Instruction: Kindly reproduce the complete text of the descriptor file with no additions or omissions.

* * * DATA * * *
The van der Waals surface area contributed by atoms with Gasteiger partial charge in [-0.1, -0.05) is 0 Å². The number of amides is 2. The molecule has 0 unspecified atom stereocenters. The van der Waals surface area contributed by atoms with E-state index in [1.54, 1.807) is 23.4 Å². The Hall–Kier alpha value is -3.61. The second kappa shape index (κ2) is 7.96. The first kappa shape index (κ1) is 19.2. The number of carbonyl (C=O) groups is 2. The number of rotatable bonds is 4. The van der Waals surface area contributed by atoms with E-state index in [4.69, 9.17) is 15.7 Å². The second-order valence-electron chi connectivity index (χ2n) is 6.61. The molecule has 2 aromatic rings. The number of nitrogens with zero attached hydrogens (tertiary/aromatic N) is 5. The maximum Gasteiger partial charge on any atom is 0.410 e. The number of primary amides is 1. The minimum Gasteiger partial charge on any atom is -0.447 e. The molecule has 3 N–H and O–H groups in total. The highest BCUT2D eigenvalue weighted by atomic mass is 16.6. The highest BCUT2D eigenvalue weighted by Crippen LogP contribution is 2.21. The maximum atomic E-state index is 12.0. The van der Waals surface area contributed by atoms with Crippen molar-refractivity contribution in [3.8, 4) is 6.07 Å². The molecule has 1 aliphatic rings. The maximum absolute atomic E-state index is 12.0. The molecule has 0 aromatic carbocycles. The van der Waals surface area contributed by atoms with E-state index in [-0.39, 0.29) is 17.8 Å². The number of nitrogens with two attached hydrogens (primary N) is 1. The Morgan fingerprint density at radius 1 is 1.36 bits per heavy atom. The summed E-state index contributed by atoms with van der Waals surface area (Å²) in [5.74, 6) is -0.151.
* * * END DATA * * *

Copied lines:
The van der Waals surface area contributed by atoms with Gasteiger partial charge in [-0.1, -0.05) is 0 Å². The number of amides is 2. The molecule has 0 unspecified atom stereocenters. The van der Waals surface area contributed by atoms with E-state index in [1.54, 1.807) is 23.4 Å². The Hall–Kier alpha value is -3.61. The second kappa shape index (κ2) is 7.96. The first kappa shape index (κ1) is 19.2. The number of carbonyl (C=O) groups is 2. The number of rotatable bonds is 4. The van der Waals surface area contributed by atoms with E-state index in [4.69, 9.17) is 15.7 Å². The second-order valence-electron chi connectivity index (χ2n) is 6.61. The molecule has 2 aromatic rings. The number of nitrogens with zero attached hydrogens (tertiary/aromatic N) is 5. The maximum Gasteiger partial charge on any atom is 0.410 e. The number of primary amides is 1. The minimum Gasteiger partial charge on any atom is -0.447 e. The molecule has 3 N–H and O–H groups in total. The highest BCUT2D eigenvalue weighted by atomic mass is 16.6. The highest BCUT2D eigenvalue weighted by Crippen LogP contribution is 2.21. The maximum atomic E-state index is 12.0. The van der Waals surface area contributed by atoms with Crippen molar-refractivity contribution in [3.8, 4) is 6.07 Å². The molecule has 1 aliphatic rings. The maximum absolute atomic E-state index is 12.0. The molecule has 0 aromatic carbocycles. The van der Waals surface area contributed by atoms with E-state index in [-0.39, 0.29) is 17.8 Å². The number of nitrogens with two attached hydrogens (primary N) is 1. The Morgan fingerprint density at radius 1 is 1.36 bits per heavy atom. The summed E-state index contributed by atoms with van der Waals surface area (Å²) in [5.74, 6) is -0.151.